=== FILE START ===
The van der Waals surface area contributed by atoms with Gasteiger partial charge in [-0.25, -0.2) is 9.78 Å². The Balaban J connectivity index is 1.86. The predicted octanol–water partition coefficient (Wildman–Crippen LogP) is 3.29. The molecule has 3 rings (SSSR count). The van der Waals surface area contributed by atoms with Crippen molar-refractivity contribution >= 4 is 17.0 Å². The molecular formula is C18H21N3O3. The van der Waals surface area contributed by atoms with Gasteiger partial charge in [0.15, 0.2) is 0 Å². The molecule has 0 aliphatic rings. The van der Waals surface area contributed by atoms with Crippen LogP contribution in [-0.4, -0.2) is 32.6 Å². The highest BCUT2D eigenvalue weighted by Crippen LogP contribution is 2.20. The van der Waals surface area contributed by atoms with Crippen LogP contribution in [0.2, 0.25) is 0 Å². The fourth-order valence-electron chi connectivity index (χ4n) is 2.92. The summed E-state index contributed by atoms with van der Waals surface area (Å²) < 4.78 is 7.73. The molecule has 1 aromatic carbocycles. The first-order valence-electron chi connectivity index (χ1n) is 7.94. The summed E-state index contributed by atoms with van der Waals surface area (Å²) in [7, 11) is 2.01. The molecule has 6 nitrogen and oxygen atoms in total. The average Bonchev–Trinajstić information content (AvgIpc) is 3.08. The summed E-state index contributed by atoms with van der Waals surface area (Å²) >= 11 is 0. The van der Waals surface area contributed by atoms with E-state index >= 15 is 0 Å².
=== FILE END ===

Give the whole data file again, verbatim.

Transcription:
The van der Waals surface area contributed by atoms with Gasteiger partial charge in [-0.25, -0.2) is 9.78 Å². The Balaban J connectivity index is 1.86. The predicted octanol–water partition coefficient (Wildman–Crippen LogP) is 3.29. The molecule has 3 rings (SSSR count). The van der Waals surface area contributed by atoms with Crippen molar-refractivity contribution >= 4 is 17.0 Å². The molecular formula is C18H21N3O3. The van der Waals surface area contributed by atoms with Gasteiger partial charge in [0.15, 0.2) is 0 Å². The molecule has 0 aliphatic rings. The van der Waals surface area contributed by atoms with Crippen LogP contribution in [-0.4, -0.2) is 32.6 Å². The highest BCUT2D eigenvalue weighted by Crippen LogP contribution is 2.20. The van der Waals surface area contributed by atoms with Crippen LogP contribution in [0.2, 0.25) is 0 Å². The fourth-order valence-electron chi connectivity index (χ4n) is 2.92. The summed E-state index contributed by atoms with van der Waals surface area (Å²) < 4.78 is 7.73. The molecule has 1 aromatic carbocycles. The first-order valence-electron chi connectivity index (χ1n) is 7.94. The summed E-state index contributed by atoms with van der Waals surface area (Å²) in [7, 11) is 2.01. The molecule has 6 nitrogen and oxygen atoms in total. The average Bonchev–Trinajstić information content (AvgIpc) is 3.08. The summed E-state index contributed by atoms with van der Waals surface area (Å²) >= 11 is 0. The van der Waals surface area contributed by atoms with E-state index >= 15 is 0 Å².